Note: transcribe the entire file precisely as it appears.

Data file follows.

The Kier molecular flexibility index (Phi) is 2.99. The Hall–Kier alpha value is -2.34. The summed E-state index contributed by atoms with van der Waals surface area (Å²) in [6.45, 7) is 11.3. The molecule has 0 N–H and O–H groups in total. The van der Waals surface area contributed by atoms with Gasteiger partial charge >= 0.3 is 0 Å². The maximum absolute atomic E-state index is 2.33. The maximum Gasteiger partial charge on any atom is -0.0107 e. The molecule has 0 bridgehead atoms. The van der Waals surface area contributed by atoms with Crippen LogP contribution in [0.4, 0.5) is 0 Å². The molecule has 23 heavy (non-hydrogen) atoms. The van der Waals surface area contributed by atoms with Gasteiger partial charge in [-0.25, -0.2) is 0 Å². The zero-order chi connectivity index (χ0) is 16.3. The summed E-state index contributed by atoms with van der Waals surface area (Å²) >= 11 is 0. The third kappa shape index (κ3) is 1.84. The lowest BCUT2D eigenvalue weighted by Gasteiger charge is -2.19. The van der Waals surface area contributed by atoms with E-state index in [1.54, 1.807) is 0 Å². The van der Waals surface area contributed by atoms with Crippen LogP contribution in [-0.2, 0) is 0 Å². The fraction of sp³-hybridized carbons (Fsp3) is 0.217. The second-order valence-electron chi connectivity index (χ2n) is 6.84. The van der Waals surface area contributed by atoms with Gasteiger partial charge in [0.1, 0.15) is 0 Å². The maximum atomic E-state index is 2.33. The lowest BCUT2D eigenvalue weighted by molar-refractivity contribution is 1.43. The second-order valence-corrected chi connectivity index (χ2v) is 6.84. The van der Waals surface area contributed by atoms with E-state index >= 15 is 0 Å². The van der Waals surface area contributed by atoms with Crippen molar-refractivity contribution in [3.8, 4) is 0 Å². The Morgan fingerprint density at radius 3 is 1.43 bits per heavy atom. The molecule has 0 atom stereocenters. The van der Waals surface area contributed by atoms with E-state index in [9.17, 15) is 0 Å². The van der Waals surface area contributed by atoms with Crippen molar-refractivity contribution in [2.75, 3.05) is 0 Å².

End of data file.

The Kier molecular flexibility index (Phi) is 2.99. The Hall–Kier alpha value is -2.34. The summed E-state index contributed by atoms with van der Waals surface area (Å²) in [6.45, 7) is 11.3. The molecule has 0 N–H and O–H groups in total. The van der Waals surface area contributed by atoms with Gasteiger partial charge >= 0.3 is 0 Å². The maximum absolute atomic E-state index is 2.33. The maximum Gasteiger partial charge on any atom is -0.0107 e. The molecule has 0 bridgehead atoms. The van der Waals surface area contributed by atoms with Crippen LogP contribution in [0.4, 0.5) is 0 Å². The molecule has 23 heavy (non-hydrogen) atoms. The van der Waals surface area contributed by atoms with Gasteiger partial charge in [-0.25, -0.2) is 0 Å². The zero-order chi connectivity index (χ0) is 16.3. The summed E-state index contributed by atoms with van der Waals surface area (Å²) >= 11 is 0. The third kappa shape index (κ3) is 1.84. The lowest BCUT2D eigenvalue weighted by Gasteiger charge is -2.19. The van der Waals surface area contributed by atoms with E-state index in [1.54, 1.807) is 0 Å². The van der Waals surface area contributed by atoms with Crippen LogP contribution in [-0.2, 0) is 0 Å². The fraction of sp³-hybridized carbons (Fsp3) is 0.217. The second-order valence-electron chi connectivity index (χ2n) is 6.84. The van der Waals surface area contributed by atoms with Gasteiger partial charge in [0.1, 0.15) is 0 Å². The maximum atomic E-state index is 2.33. The lowest BCUT2D eigenvalue weighted by molar-refractivity contribution is 1.43. The second-order valence-corrected chi connectivity index (χ2v) is 6.84. The van der Waals surface area contributed by atoms with E-state index >= 15 is 0 Å². The van der Waals surface area contributed by atoms with Crippen molar-refractivity contribution in [3.8, 4) is 0 Å². The Morgan fingerprint density at radius 3 is 1.43 bits per heavy atom. The molecule has 0 atom stereocenters. The van der Waals surface area contributed by atoms with E-state index in [9.17, 15) is 0 Å². The van der Waals surface area contributed by atoms with Crippen molar-refractivity contribution in [2.75, 3.05) is 0 Å².